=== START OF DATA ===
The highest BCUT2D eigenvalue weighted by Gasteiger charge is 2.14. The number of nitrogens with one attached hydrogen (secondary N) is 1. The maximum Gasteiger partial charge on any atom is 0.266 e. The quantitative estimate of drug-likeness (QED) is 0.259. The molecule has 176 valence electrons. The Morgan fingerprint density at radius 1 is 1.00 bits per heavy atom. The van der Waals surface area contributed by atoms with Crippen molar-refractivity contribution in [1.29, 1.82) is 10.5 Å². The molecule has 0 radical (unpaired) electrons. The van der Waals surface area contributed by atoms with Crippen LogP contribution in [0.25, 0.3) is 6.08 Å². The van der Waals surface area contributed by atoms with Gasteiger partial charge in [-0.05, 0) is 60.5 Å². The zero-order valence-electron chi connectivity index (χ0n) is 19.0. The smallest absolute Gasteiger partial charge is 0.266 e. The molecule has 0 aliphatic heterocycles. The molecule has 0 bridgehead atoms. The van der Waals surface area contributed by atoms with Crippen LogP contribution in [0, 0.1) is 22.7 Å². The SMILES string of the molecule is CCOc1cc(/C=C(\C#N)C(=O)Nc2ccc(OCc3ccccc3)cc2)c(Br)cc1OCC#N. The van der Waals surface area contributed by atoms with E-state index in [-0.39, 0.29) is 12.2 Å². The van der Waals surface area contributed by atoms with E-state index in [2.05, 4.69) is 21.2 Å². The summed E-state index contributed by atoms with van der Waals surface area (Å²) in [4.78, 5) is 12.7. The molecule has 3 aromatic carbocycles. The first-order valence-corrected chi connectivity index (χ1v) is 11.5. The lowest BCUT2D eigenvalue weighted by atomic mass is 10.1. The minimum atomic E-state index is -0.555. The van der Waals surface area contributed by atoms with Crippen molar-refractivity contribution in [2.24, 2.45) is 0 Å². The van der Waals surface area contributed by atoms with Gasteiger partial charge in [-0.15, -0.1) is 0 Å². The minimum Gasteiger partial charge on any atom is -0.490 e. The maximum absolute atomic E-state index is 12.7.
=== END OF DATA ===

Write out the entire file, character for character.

The highest BCUT2D eigenvalue weighted by Gasteiger charge is 2.14. The number of nitrogens with one attached hydrogen (secondary N) is 1. The maximum Gasteiger partial charge on any atom is 0.266 e. The quantitative estimate of drug-likeness (QED) is 0.259. The molecule has 176 valence electrons. The Morgan fingerprint density at radius 1 is 1.00 bits per heavy atom. The van der Waals surface area contributed by atoms with Crippen molar-refractivity contribution in [1.29, 1.82) is 10.5 Å². The molecule has 0 radical (unpaired) electrons. The van der Waals surface area contributed by atoms with Crippen LogP contribution in [0.25, 0.3) is 6.08 Å². The van der Waals surface area contributed by atoms with Gasteiger partial charge in [-0.05, 0) is 60.5 Å². The zero-order valence-electron chi connectivity index (χ0n) is 19.0. The smallest absolute Gasteiger partial charge is 0.266 e. The molecule has 0 aliphatic heterocycles. The molecule has 0 bridgehead atoms. The van der Waals surface area contributed by atoms with Crippen LogP contribution in [0, 0.1) is 22.7 Å². The SMILES string of the molecule is CCOc1cc(/C=C(\C#N)C(=O)Nc2ccc(OCc3ccccc3)cc2)c(Br)cc1OCC#N. The van der Waals surface area contributed by atoms with E-state index in [-0.39, 0.29) is 12.2 Å². The van der Waals surface area contributed by atoms with E-state index in [2.05, 4.69) is 21.2 Å². The summed E-state index contributed by atoms with van der Waals surface area (Å²) in [4.78, 5) is 12.7. The molecule has 3 aromatic carbocycles. The first-order valence-corrected chi connectivity index (χ1v) is 11.5. The lowest BCUT2D eigenvalue weighted by atomic mass is 10.1. The minimum atomic E-state index is -0.555. The van der Waals surface area contributed by atoms with Crippen molar-refractivity contribution in [2.24, 2.45) is 0 Å². The van der Waals surface area contributed by atoms with Gasteiger partial charge in [-0.15, -0.1) is 0 Å². The minimum Gasteiger partial charge on any atom is -0.490 e. The maximum absolute atomic E-state index is 12.7.